There’s little doubt that Millennials are changing the rules when it comes to grocery shopping. But just how is this group of 83 million people affecting the playing field? Here are 3 significant things to keep in mind: 

  1. Where they shop – Rather than the one, large weekly shopping trip, millennials tend to make several smaller trips. Within a week, they may visit supermarkets, the corner grocery store, and big-box retailers like Target. Shopping is seen as a social experience with peers, where transparency and locally grown—as well as exotic—foods are very desirable. Sustainability is important to this demographic; Whole Foods and Trader Joes have excelled at making this connection.
  2. How they shop – Approximately 70% of millennials use their phones while shopping. As such, they prefer brands with a high mobile profile that offer a unique shopping experience before, during and after the purchase. In a world of online reviews and likes, it’s no wonder Millennials often turn to their friends and family for advice while shopping. They also tend to be heavily influenced by visuals, rather than words, when shopping.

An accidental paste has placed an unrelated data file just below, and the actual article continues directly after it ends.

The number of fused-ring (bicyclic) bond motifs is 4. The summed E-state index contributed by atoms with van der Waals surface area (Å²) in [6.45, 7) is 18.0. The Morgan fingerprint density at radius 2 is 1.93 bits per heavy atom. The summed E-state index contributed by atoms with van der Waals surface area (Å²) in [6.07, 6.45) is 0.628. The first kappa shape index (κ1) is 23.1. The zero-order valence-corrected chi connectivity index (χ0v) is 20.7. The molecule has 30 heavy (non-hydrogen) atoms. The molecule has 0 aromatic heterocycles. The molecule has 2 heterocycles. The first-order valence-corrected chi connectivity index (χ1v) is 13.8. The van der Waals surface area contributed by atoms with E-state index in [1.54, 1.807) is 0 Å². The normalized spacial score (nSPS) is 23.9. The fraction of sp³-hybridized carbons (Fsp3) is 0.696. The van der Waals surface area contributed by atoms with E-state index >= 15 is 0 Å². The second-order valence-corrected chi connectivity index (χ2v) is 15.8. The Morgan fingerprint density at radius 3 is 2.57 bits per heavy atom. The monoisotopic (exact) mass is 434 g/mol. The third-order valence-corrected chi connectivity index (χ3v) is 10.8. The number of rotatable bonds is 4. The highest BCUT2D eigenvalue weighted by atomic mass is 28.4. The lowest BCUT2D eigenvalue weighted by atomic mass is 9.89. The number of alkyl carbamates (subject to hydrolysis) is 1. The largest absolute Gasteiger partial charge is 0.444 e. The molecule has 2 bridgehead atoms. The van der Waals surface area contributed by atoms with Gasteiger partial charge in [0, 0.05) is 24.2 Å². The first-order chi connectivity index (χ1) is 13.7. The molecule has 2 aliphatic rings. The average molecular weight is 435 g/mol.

3. What they shop for – Millennials tend to be less brand loyal; it doesn’t take much for them to switch from a name brand to a private-label brand. Budget conscious, they tend to shop based on recipes—probably on their Pintrest profiles—rather than stocking up on groceries. 

Millennials have more than $1.3 trillion in purchasing power annually. Due to the evolving grocery shopping landscape, it’s imperative that the supply chain understands the buying trends of this influential demographic. 


A Dozen Great Apps for Small Businesses

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June 24, 2016

By Aaron Berson

With a dizzying array of mobile apps available, how are small business owners to choose which ones are the best for them? While we don’t have the room or the time to go through every app, here are 12 popular apps* for small business owners:  

  1. Desk – Send notifications on customer service issues, and view and reply to customer inquiries. Create notes and assign cases to staff.